cv_ruby_and_the_blue_skyWell, this is an interesting thing. A self-published, cause-driven novel by a first-time author. Clearly Katherine Dewar has a message she wants to get out. She does that quite effectively but as with a lot of self-published books, there could have been a good deal of copy-editing which would have improved matters.

Ruby, of the title, is a punk-rock singer/songwriter who is conscious of the effects our consumerism, amongst other things, is having on our planet. Fired by a spur of the moment and seemingly throwaway line, she finds herself the spokesperson for serious counter-political action. Throw in her band, the group who come together to help in the activism, her mother who is on her own counter-cultural path and a die-hard weird religious cult with a desire to clean up the world, and you have quite a lot of potential. However in my opinion it misses the mark.

Ruby is fairly credible, as is her mum. But many of the other characters are sketchy. Salvador does not work for me as a character – too confused, too easily manipulated. The anonymous organisation backing him is doubtless based on various religious cults, and seems to buy in to the preconceptions and misconceptions surrounding such organisations.

I am not sure what readership was in mind, and really that does not matter, except that I am not sure to whom this will appeal. The writing style is a bit clunky, with moments where it’s actually quite good. But those moments are not enough to rescue the book.

It is one of those books which, as a professional librarian, I would hesitate to recommend to readers\, because it’s not well-enough constructed and it is so clearly pushing a point of view.

If the writing were better crafted, I think it might have worked. As it stands, I think it lacks the wow factor.

Reviewed by Sue Esterman

Ruby and the Blue Sky
by Katherine Dewar
Published by Ruru Press
ISBN 9780473345501 (UK)

Book Review: The Revelations of Carey Ravine, by Debra Daley

Available now in bookshops nationwide.

cv_the_revelations_of_carey_ravineCarey Ravine appears to have it all. She’s living a happily decadent life in 1770s London with her husband, the charming Oliver Nash. Life is all about parties in stately homes, gorgeous dresses, and sleeping till noon.

Appearances, of course, can be deceiving. Carey’s past is not as innocent as she likes to pretend. She has secrets, not least a father who disappeared into the depths of the Indian jungle. In her efforts to keep her own skeletons firmly in the closet, she has been wilfully blind to her husband’s own secrets, too eager to take at face value all the lies that he has told her. And the Nashes are quickly running short of funds, with creditors lurking at the door.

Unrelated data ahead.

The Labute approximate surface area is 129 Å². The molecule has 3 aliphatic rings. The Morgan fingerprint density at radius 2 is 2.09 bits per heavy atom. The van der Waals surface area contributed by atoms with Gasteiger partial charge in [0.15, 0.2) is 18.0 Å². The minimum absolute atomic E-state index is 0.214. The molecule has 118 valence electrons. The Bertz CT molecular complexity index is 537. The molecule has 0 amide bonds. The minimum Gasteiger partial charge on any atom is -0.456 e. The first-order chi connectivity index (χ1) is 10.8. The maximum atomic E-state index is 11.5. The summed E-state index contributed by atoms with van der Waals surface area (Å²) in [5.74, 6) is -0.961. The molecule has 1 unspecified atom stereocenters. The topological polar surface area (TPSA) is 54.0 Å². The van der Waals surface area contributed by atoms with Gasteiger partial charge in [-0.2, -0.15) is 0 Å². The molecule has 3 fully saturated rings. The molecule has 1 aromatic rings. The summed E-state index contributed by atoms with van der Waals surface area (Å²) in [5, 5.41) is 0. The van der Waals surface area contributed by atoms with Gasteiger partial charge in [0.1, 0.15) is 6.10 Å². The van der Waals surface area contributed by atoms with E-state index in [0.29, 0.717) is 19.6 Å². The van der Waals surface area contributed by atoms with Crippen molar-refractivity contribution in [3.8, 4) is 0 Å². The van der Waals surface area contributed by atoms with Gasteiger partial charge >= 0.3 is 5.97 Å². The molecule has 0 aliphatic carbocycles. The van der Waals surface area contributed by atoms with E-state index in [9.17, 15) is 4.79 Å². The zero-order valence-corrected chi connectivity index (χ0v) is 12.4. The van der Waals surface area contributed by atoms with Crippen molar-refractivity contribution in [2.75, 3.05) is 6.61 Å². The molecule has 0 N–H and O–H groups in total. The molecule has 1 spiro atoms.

Carey is a most frustrating young woman. She’s like that naively sweet friend who you suspect is being led on a merry dance by a rotten boyfriend but who is stubbornly incapable of hearing the truth. The reader begins to harbour suspicions about Nash’s true character long before Carey begins to question his shady past. Ultimately a visit from a mysterious stranger leads Carey to commence unraveling the web of lies, leading to a series of revelations about the men in her past and her present.

If you’re among the many lamenting the recent findings that New Zealanders don’t read much local fiction, then this is a great book for you to add to your To Read list. Although the novel is set in London’s high society and the jungles of India, Daley is herself a Kiwi writer, living in the Bay of Plenty.

The Revelations of Carey Ravine is a most entertaining and surprisingly dark glimpse into 18th century London’s secret societies, with a party scene to rival any soiree that Jay Gatsby ever hosted.

Review by Tiffany Matsis

The Revelations of Carey Ravine
by Debra Daley
Published by Quercus
ISBN 9781782069942

 

The Topp Twins Treasury of Sing-Along Stories, illustrated by Jenny Cooper

cv_the_topp_twins_treasuryAvailable in bookshops nationwide.

The Topp Twins are just FUN. This book celebrates their total devotion to bringing pleasure to your family.

This is a collection of their published titles, and Jenny Cooper has brought the songs to life with bright humourous illustrations. These illustrations enhance the text, but in no way take over from the story being told. The selection of songs includes old time favourites like Do You Ears Hang Low, The Farmer in the Dell and She’ll Be Coming Round the Mountain.

The CD comes with the book and I suspect there were quite a few laughs among the performers. There is a real country swing to the songs and an appropriate American twang to some. Coupled with the illustrations, a banjo playing hound dog in one, they really communicate a love of traditional songs for children.

I think every family needs a bookshelf of favourite books. These will be shared and enjoyed by each new member, and cause huge disputes when the grown up children divide up their childhood books. I had to buy replica copies of their favourite books, to gift to my kids.

The Topp Twins Treasury deserves a place in your family bookshelf. I even noticed my husband foot tapping to the music.

Reviewed by Kathy Watson

The Topp Twins Treasury of Sing-Along Stories
Music from The Topp Twins, illustrated by Jenny Cooper
Published by Scholastic NZ
ISBN 9781775434306

Book Review: A Moment’s Silence – Stalking the Stalker, by Christopher Abbey

Available now in bookshops nationwide.

cv_a_moments_silenceI love a good thriller and when this one landed on my doorstep I couldn’t wait to get stuck in.

Martyn Percival is a New Zealander on holiday in the UK. He was travelling for 7 days on a British “Sampler Tour”. It is Sunday 7 May 1995 – a long weekend commemorating the fifteenth anniversary of VE day. His marriage of more than 30 years has broken up, he’s recently started up his own accounting practice after being made redundant, and he is now taking a well needed break.